At the time of writing, the full results have yet to be announced officially, although reports strongly suggest that Nawaz Sharif will be forming the next government, with Khan’s Movement for Justice jostling with the Pakistan People’s Party for second place. For democracy in this country to succeed, there needs to be a vigilant and effective opposition and so Khan and his party have a crucial role in ensuring that the country does not drift towards one-party rule.

As a Labour MP, I know that being in opposition involves determination, perseverance and hard work that is rarely rewarded in public. However, it is a necessary and fundamental part of the evolution of democracy.

Credible elections will help to increase the legitimacy of the civilian government, strengthening its mandate at the national and provincial levels and endowing it with the authority that only democracy can provide. More than that, they have shown to the world what sort of country Pakistan really is: one with a bright and democratic future. Furthermore, the increasing independence of the media and judiciary and the emergence of a vibrant civil society should be a source of optimism for all.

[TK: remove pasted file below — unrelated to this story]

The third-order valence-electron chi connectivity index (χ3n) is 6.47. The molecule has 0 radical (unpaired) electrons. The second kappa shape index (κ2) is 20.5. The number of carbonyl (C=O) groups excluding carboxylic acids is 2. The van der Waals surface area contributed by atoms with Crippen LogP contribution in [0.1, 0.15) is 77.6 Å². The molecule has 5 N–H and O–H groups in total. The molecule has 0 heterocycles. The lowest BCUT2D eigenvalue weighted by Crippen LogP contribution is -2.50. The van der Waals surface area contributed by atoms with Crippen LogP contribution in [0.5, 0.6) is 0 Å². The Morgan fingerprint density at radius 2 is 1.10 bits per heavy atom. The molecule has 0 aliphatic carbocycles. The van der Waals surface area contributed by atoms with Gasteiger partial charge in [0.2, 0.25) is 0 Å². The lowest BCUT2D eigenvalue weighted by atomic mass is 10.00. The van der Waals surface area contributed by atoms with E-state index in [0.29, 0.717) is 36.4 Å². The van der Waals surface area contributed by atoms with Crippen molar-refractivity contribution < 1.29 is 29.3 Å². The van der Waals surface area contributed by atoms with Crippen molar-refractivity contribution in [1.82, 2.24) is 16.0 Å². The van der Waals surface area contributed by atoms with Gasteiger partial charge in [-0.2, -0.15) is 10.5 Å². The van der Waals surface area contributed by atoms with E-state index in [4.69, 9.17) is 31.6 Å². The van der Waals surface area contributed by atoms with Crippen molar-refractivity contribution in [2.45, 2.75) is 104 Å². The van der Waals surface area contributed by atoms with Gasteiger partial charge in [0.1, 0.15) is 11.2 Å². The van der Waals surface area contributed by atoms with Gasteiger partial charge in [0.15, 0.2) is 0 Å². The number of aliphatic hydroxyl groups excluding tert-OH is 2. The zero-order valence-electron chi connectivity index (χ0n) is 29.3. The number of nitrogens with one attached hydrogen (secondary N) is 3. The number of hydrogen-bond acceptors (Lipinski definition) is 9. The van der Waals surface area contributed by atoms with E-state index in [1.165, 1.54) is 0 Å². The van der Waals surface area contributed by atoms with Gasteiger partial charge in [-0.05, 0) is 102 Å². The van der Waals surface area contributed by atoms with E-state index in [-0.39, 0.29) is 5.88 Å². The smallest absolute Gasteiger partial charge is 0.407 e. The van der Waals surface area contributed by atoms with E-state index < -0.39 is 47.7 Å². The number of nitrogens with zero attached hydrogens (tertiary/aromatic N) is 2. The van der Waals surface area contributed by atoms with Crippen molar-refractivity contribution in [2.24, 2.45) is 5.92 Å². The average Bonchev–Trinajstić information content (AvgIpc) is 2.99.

Let’s hope that in the coming days, weeks and months, Pakistan’s new government brings about the changes that the country so desperately needs.

Sadiq Khan is the MP for Tooting, shadow justice secretary and shadow minister for London

Sadiq Khan is MP for Tooting, shadow justice secretary and shadow minister for London.

This article first appeared in the 20 May 2013 issue of the New Statesman, The Dream Ticket

Photo: Dan Kitwood/Getty Images